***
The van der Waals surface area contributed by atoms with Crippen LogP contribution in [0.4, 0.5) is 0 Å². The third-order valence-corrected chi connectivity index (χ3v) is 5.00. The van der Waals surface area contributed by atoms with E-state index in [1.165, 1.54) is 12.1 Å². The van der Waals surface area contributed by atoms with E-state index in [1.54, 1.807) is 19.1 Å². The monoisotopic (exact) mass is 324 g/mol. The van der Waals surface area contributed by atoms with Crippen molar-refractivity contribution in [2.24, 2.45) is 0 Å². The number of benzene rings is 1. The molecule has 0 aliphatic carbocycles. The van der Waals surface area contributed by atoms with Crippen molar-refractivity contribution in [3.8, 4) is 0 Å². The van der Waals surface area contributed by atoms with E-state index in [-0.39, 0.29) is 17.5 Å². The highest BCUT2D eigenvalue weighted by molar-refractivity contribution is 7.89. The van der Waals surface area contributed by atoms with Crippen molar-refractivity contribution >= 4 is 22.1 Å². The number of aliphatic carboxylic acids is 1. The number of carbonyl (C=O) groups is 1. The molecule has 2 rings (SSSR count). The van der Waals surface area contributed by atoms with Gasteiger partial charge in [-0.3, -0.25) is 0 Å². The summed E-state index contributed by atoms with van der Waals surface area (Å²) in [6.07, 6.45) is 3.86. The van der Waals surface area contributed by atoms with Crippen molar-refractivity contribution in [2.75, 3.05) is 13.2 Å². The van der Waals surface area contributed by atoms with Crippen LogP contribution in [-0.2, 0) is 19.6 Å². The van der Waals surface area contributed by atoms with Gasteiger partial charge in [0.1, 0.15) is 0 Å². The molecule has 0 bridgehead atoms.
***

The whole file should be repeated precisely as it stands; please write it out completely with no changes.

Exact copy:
The van der Waals surface area contributed by atoms with Crippen LogP contribution in [0.4, 0.5) is 0 Å². The third-order valence-corrected chi connectivity index (χ3v) is 5.00. The van der Waals surface area contributed by atoms with E-state index in [1.165, 1.54) is 12.1 Å². The van der Waals surface area contributed by atoms with E-state index in [1.54, 1.807) is 19.1 Å². The monoisotopic (exact) mass is 324 g/mol. The van der Waals surface area contributed by atoms with Crippen molar-refractivity contribution in [2.24, 2.45) is 0 Å². The number of benzene rings is 1. The molecule has 0 aliphatic carbocycles. The van der Waals surface area contributed by atoms with Crippen molar-refractivity contribution in [3.8, 4) is 0 Å². The van der Waals surface area contributed by atoms with E-state index in [-0.39, 0.29) is 17.5 Å². The highest BCUT2D eigenvalue weighted by molar-refractivity contribution is 7.89. The van der Waals surface area contributed by atoms with Crippen molar-refractivity contribution >= 4 is 22.1 Å². The number of aliphatic carboxylic acids is 1. The number of carbonyl (C=O) groups is 1. The molecule has 2 rings (SSSR count). The van der Waals surface area contributed by atoms with Gasteiger partial charge in [-0.3, -0.25) is 0 Å². The summed E-state index contributed by atoms with van der Waals surface area (Å²) in [6.07, 6.45) is 3.86. The van der Waals surface area contributed by atoms with Crippen molar-refractivity contribution in [2.75, 3.05) is 13.2 Å². The van der Waals surface area contributed by atoms with Crippen LogP contribution in [-0.2, 0) is 19.6 Å². The van der Waals surface area contributed by atoms with Gasteiger partial charge in [0.1, 0.15) is 0 Å². The molecule has 0 bridgehead atoms.